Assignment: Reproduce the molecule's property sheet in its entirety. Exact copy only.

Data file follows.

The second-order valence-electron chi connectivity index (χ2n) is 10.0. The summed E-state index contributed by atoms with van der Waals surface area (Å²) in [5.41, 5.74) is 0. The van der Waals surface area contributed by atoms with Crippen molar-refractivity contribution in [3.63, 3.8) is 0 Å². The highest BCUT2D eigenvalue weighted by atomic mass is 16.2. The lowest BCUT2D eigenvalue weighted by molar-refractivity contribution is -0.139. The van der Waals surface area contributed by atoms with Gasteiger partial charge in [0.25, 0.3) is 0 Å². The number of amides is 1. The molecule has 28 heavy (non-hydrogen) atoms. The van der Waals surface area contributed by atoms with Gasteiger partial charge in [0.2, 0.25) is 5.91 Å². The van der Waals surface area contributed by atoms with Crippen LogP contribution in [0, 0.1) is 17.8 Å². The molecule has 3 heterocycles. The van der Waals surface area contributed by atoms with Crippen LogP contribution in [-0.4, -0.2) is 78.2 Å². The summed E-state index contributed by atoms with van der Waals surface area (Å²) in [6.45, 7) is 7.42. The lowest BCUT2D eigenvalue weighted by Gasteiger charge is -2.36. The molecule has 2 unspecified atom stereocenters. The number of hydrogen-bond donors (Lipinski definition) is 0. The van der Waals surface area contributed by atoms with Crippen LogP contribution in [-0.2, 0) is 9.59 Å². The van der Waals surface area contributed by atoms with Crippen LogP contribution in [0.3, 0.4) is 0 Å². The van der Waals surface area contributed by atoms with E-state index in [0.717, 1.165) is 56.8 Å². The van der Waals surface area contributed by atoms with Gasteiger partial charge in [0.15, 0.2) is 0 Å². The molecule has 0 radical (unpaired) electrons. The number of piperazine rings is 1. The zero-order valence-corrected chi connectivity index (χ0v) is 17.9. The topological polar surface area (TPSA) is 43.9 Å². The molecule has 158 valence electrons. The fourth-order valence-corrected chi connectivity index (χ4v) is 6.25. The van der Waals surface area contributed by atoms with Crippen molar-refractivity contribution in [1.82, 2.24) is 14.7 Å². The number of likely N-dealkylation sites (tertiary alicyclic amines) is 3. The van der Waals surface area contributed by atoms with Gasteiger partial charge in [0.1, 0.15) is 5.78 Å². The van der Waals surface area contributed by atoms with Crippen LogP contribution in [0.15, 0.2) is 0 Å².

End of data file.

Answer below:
The second-order valence-electron chi connectivity index (χ2n) is 10.0. The summed E-state index contributed by atoms with van der Waals surface area (Å²) in [5.41, 5.74) is 0. The van der Waals surface area contributed by atoms with Crippen molar-refractivity contribution in [3.63, 3.8) is 0 Å². The highest BCUT2D eigenvalue weighted by atomic mass is 16.2. The lowest BCUT2D eigenvalue weighted by molar-refractivity contribution is -0.139. The van der Waals surface area contributed by atoms with Gasteiger partial charge in [0.25, 0.3) is 0 Å². The number of amides is 1. The molecule has 28 heavy (non-hydrogen) atoms. The van der Waals surface area contributed by atoms with Gasteiger partial charge in [0.2, 0.25) is 5.91 Å². The van der Waals surface area contributed by atoms with Crippen LogP contribution in [0, 0.1) is 17.8 Å². The molecule has 3 heterocycles. The van der Waals surface area contributed by atoms with Crippen LogP contribution in [-0.4, -0.2) is 78.2 Å². The summed E-state index contributed by atoms with van der Waals surface area (Å²) in [6.45, 7) is 7.42. The lowest BCUT2D eigenvalue weighted by Gasteiger charge is -2.36. The molecule has 2 unspecified atom stereocenters. The number of hydrogen-bond donors (Lipinski definition) is 0. The van der Waals surface area contributed by atoms with Crippen LogP contribution in [-0.2, 0) is 9.59 Å². The van der Waals surface area contributed by atoms with Crippen LogP contribution in [0.3, 0.4) is 0 Å². The van der Waals surface area contributed by atoms with E-state index in [0.717, 1.165) is 56.8 Å². The van der Waals surface area contributed by atoms with Gasteiger partial charge in [0.15, 0.2) is 0 Å². The molecule has 0 radical (unpaired) electrons. The number of piperazine rings is 1. The zero-order valence-corrected chi connectivity index (χ0v) is 17.9. The topological polar surface area (TPSA) is 43.9 Å². The molecule has 158 valence electrons. The fourth-order valence-corrected chi connectivity index (χ4v) is 6.25. The van der Waals surface area contributed by atoms with Crippen molar-refractivity contribution in [1.82, 2.24) is 14.7 Å². The number of likely N-dealkylation sites (tertiary alicyclic amines) is 3. The van der Waals surface area contributed by atoms with Gasteiger partial charge in [0.1, 0.15) is 5.78 Å². The van der Waals surface area contributed by atoms with Crippen LogP contribution in [0.15, 0.2) is 0 Å².